As you are pushing and your baby is just about to be born, a lot of pressure is applied to your perineum, the tissue between your vagina and rectum. Sometimes, this results in “tearing.”
Can we agree that the word 🚨tearing 🚨is kind of awful when we’re talking about birth? Honestly so much of the language surrounding birth is violent and scary. But this one specifically makes moms-to-be nervous (and I totally get it).
Let’s spend a minute chatting about it.
For starters, instead of tearing, try to think about the word “release.” It does not tear like a piece of paper. The tissue releases as pressure is applied from your baby’s head.
Your (very smart) perineum knows exactly if, where, and when to release. Emphasis on the word “if” because it doesn’t always happen.
I also want you to know that in my experience, it is rare for a woman to FEEL that tissue release. There is so much going on in those moments (emotions, sensations, and more) that so often women do not realize it’s happened until after the fact, when their provider takes a look and tells them.
Here are a few other things I want to share about t-e-a-r-i-n-g: Tearing is classified into degrees of severity, 1st degree being relatively minor all the way to 4th degree, which is serious. The good news is that the vast majority of tearing is 1st and 2nd degree.
- If you tear, your provider will likely stitch the area to promote healing. If you have an epidural, you probably won’t feel the stitching too much. If you do feel it, or if you don’t have an epidural, you can receive an injection of local pain medication, just like when you go to the dentist. Good news: The stitches dissolve on their own, no need to have them removed. 🙌
- Vaginas are excellent at healing themselves. While those first days after giving birth can be uncomfortable, take heart in knowing that most tears heal within a few weeks. Use sitz baths (this is a great sitz bath, and then here is a wonderful solution to add to it), take ibuprofen if you’re able, and sit with your legs together to help promote faster healing.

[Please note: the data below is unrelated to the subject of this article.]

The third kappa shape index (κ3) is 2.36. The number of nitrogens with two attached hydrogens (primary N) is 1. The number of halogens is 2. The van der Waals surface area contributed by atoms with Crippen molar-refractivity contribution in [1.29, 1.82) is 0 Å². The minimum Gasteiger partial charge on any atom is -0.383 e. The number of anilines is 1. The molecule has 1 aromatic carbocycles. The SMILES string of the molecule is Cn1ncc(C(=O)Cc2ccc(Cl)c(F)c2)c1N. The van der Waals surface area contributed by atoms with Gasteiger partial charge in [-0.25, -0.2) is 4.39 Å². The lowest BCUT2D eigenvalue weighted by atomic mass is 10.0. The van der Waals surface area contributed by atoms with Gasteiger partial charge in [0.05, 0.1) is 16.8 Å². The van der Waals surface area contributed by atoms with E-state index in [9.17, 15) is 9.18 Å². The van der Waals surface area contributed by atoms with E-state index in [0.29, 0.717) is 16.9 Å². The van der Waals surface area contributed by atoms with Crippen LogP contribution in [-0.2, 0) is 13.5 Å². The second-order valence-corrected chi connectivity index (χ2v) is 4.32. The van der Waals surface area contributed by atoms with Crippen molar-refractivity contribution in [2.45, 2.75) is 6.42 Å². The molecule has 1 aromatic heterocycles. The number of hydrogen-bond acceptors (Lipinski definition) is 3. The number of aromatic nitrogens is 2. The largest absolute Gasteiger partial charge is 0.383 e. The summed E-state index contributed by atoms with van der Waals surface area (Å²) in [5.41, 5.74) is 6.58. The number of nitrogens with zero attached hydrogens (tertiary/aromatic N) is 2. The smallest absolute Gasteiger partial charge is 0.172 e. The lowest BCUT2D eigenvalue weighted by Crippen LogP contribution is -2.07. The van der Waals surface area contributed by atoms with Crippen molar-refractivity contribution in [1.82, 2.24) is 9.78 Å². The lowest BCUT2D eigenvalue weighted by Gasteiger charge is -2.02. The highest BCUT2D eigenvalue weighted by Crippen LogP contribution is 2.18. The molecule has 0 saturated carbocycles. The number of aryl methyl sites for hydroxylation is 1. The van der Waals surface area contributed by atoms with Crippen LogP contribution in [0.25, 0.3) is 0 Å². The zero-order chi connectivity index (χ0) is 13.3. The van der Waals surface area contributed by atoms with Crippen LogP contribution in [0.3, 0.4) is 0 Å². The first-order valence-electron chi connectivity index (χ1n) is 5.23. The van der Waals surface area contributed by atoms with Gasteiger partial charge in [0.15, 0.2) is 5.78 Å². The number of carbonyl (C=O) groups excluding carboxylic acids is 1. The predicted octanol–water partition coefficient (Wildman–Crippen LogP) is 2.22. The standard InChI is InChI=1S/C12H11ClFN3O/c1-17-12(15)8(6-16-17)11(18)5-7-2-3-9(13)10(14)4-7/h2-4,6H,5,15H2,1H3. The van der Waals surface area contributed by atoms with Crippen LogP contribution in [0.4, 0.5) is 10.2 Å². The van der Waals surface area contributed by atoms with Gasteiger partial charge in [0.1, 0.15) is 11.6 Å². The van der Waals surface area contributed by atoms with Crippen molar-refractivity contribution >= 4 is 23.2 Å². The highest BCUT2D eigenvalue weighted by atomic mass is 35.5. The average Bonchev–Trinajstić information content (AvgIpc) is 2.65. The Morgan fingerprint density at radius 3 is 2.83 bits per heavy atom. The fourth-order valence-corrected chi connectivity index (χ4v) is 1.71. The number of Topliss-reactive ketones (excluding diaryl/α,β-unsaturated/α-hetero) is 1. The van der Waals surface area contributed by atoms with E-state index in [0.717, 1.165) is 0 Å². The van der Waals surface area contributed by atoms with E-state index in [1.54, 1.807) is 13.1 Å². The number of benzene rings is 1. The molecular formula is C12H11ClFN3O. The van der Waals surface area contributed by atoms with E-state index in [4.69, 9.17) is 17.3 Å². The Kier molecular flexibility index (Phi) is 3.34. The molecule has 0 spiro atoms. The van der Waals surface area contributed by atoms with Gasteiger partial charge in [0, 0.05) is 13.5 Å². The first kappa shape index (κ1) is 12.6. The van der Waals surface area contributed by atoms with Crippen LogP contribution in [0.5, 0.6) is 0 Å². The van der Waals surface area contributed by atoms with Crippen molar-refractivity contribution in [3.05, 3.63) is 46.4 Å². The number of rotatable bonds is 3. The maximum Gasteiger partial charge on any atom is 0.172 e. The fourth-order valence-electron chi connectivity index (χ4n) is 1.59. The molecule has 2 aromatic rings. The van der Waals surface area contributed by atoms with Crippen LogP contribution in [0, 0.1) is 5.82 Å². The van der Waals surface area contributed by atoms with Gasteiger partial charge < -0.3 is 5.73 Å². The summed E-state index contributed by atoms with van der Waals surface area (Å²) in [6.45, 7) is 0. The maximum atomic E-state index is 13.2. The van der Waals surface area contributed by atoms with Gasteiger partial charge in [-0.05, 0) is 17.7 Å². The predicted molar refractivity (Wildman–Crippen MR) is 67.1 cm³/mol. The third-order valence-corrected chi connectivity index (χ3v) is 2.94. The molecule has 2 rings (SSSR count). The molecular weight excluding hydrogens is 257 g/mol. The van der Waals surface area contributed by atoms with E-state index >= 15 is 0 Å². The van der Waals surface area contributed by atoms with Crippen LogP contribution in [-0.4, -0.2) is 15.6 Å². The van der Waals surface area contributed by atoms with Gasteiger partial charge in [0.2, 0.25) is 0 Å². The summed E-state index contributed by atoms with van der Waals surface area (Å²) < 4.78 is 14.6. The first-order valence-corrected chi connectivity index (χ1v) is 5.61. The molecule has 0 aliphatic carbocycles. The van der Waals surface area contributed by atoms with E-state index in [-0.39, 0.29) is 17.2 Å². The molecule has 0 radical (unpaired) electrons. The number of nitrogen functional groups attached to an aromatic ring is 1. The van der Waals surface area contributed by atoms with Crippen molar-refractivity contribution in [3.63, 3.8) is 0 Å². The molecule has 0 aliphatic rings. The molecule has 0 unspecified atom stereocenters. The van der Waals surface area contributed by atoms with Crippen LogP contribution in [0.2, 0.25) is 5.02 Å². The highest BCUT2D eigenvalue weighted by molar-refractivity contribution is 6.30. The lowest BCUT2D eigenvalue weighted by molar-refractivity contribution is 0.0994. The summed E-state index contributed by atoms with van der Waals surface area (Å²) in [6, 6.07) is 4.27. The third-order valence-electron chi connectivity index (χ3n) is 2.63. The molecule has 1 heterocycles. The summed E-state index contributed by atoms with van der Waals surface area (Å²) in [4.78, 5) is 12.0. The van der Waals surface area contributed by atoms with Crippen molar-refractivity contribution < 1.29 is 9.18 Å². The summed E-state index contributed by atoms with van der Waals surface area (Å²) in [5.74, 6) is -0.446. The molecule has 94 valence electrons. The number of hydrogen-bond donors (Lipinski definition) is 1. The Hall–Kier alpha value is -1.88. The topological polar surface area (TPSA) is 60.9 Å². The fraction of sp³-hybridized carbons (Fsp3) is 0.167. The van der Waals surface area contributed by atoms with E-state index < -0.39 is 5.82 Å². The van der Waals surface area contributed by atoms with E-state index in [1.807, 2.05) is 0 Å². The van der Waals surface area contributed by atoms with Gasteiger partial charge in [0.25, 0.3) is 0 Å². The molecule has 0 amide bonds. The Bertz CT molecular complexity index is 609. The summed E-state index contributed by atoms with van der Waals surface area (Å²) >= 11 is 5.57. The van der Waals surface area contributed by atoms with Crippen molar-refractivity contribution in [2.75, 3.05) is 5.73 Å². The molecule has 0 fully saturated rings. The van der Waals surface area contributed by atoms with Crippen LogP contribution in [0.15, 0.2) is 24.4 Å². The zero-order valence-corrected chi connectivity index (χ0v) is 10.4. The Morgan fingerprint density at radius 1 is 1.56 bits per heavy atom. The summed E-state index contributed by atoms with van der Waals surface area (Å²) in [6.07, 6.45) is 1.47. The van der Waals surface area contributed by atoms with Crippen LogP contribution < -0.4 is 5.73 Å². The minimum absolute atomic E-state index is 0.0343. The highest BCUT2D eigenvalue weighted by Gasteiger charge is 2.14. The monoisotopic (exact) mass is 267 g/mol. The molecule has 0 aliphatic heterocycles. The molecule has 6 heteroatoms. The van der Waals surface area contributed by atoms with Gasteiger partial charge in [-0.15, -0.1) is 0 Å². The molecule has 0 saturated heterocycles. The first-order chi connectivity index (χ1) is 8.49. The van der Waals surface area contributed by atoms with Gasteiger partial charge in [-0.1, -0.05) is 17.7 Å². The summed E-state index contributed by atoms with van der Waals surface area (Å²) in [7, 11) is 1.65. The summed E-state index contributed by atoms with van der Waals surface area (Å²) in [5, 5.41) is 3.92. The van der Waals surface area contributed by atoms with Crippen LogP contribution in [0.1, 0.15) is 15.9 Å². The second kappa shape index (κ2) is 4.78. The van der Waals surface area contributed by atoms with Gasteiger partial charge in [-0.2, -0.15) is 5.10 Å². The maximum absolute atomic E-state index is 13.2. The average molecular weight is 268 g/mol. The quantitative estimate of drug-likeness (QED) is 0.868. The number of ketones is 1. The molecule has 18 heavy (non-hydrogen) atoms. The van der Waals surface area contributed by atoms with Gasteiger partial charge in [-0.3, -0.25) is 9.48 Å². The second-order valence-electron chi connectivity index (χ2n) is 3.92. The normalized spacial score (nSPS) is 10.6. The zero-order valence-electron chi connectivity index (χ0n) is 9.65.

- If you find that you are still having a lot of pain, or any other concerns, a few weeks out, do not hesitate to reach out to your provider. Complications are rare but they happen, and early diagnoses is key. This goes for longterm concerns as well. That you’ve given birth does NOT mean that sex should be uncomfortable or that you should always pee a little when you cough. “That’s how it is not” is unacceptable. Reach out to a pelvic floor physical therapist to help you address any of these problems.
There are ways to minimize or prevent tearing:
- Ask your provider to teach how you to do perineal massage (or check out these tips here).
- As you are crowning, change your big mighty pushes into short and gentle “push-ettes,” to ease your baby out more gently.
- Ask your provider what they’ll be doing to minimize tearing. Most will use some type of oil or lubrication to gently massage and stretch your perineum as your baby emerges.
I know this is uncomfortable to think about. Try to remember that your body know what she’s doing, and if she needs help, she’ll let us know. You CAN do this.
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